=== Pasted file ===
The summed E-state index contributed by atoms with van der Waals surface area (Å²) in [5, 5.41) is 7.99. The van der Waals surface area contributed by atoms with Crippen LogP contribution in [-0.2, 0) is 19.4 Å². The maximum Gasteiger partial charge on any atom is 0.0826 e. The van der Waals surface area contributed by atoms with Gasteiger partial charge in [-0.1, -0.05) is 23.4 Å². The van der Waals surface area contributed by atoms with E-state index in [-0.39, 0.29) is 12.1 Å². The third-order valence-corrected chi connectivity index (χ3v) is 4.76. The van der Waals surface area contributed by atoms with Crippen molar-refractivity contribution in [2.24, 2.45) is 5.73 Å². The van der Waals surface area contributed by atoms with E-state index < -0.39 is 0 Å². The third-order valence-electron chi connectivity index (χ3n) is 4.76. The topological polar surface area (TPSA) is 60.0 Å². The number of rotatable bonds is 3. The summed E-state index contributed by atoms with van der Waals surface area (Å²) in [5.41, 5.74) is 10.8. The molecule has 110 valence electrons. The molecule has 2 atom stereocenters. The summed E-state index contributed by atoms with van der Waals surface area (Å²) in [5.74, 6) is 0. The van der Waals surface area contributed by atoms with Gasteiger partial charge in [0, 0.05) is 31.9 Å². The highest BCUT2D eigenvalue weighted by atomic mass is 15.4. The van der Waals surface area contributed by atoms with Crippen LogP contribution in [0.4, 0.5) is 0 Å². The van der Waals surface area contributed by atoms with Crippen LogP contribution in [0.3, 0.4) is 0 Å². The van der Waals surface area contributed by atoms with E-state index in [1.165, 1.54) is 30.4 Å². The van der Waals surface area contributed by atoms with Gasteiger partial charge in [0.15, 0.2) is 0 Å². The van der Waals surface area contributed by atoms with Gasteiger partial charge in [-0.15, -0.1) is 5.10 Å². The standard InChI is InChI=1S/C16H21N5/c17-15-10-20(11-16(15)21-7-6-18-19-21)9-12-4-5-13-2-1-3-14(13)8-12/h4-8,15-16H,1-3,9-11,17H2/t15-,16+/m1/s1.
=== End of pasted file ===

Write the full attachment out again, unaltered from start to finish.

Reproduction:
The summed E-state index contributed by atoms with van der Waals surface area (Å²) in [5, 5.41) is 7.99. The van der Waals surface area contributed by atoms with Crippen LogP contribution in [-0.2, 0) is 19.4 Å². The maximum Gasteiger partial charge on any atom is 0.0826 e. The van der Waals surface area contributed by atoms with Gasteiger partial charge in [-0.1, -0.05) is 23.4 Å². The van der Waals surface area contributed by atoms with E-state index in [-0.39, 0.29) is 12.1 Å². The third-order valence-corrected chi connectivity index (χ3v) is 4.76. The van der Waals surface area contributed by atoms with Crippen molar-refractivity contribution in [2.24, 2.45) is 5.73 Å². The van der Waals surface area contributed by atoms with E-state index < -0.39 is 0 Å². The third-order valence-electron chi connectivity index (χ3n) is 4.76. The topological polar surface area (TPSA) is 60.0 Å². The number of rotatable bonds is 3. The summed E-state index contributed by atoms with van der Waals surface area (Å²) in [5.41, 5.74) is 10.8. The molecule has 110 valence electrons. The molecule has 2 atom stereocenters. The summed E-state index contributed by atoms with van der Waals surface area (Å²) in [5.74, 6) is 0. The van der Waals surface area contributed by atoms with Gasteiger partial charge in [0, 0.05) is 31.9 Å². The highest BCUT2D eigenvalue weighted by atomic mass is 15.4. The van der Waals surface area contributed by atoms with Crippen LogP contribution in [0.4, 0.5) is 0 Å². The van der Waals surface area contributed by atoms with Crippen LogP contribution in [0.3, 0.4) is 0 Å². The van der Waals surface area contributed by atoms with E-state index in [1.165, 1.54) is 30.4 Å². The van der Waals surface area contributed by atoms with Gasteiger partial charge in [0.15, 0.2) is 0 Å². The van der Waals surface area contributed by atoms with Gasteiger partial charge in [-0.15, -0.1) is 5.10 Å². The standard InChI is InChI=1S/C16H21N5/c17-15-10-20(11-16(15)21-7-6-18-19-21)9-12-4-5-13-2-1-3-14(13)8-12/h4-8,15-16H,1-3,9-11,17H2/t15-,16+/m1/s1.